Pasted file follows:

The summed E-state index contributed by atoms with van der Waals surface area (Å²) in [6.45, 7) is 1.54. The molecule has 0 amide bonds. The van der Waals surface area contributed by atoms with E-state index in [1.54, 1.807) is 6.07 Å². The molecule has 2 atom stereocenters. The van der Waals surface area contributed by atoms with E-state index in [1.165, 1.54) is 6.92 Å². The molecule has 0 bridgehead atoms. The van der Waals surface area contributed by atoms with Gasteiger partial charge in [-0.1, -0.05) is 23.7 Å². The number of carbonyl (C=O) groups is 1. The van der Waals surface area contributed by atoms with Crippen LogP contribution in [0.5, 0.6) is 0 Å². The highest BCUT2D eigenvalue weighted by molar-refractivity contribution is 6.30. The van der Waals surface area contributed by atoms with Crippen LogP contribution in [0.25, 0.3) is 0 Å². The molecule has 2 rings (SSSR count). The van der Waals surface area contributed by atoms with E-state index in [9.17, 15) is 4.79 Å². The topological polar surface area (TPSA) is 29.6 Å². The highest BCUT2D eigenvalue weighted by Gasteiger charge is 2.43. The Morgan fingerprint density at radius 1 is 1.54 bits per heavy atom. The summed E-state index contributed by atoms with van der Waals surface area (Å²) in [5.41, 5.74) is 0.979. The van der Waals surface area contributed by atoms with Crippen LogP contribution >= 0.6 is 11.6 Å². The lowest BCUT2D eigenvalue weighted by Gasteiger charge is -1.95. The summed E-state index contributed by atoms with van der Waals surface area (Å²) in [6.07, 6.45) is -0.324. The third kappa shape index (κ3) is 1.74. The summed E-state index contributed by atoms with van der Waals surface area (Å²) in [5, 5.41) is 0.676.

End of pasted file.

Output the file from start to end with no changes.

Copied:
The summed E-state index contributed by atoms with van der Waals surface area (Å²) in [6.45, 7) is 1.54. The molecule has 0 amide bonds. The van der Waals surface area contributed by atoms with E-state index in [1.54, 1.807) is 6.07 Å². The molecule has 2 atom stereocenters. The van der Waals surface area contributed by atoms with E-state index in [1.165, 1.54) is 6.92 Å². The molecule has 0 bridgehead atoms. The van der Waals surface area contributed by atoms with Gasteiger partial charge in [-0.1, -0.05) is 23.7 Å². The number of carbonyl (C=O) groups is 1. The van der Waals surface area contributed by atoms with Crippen LogP contribution in [0.5, 0.6) is 0 Å². The highest BCUT2D eigenvalue weighted by molar-refractivity contribution is 6.30. The van der Waals surface area contributed by atoms with Crippen LogP contribution in [0.25, 0.3) is 0 Å². The molecule has 2 rings (SSSR count). The van der Waals surface area contributed by atoms with E-state index in [9.17, 15) is 4.79 Å². The topological polar surface area (TPSA) is 29.6 Å². The highest BCUT2D eigenvalue weighted by Gasteiger charge is 2.43. The Morgan fingerprint density at radius 1 is 1.54 bits per heavy atom. The summed E-state index contributed by atoms with van der Waals surface area (Å²) in [5.41, 5.74) is 0.979. The van der Waals surface area contributed by atoms with Crippen LogP contribution >= 0.6 is 11.6 Å². The lowest BCUT2D eigenvalue weighted by Gasteiger charge is -1.95. The summed E-state index contributed by atoms with van der Waals surface area (Å²) in [6.07, 6.45) is -0.324. The third kappa shape index (κ3) is 1.74. The summed E-state index contributed by atoms with van der Waals surface area (Å²) in [5, 5.41) is 0.676.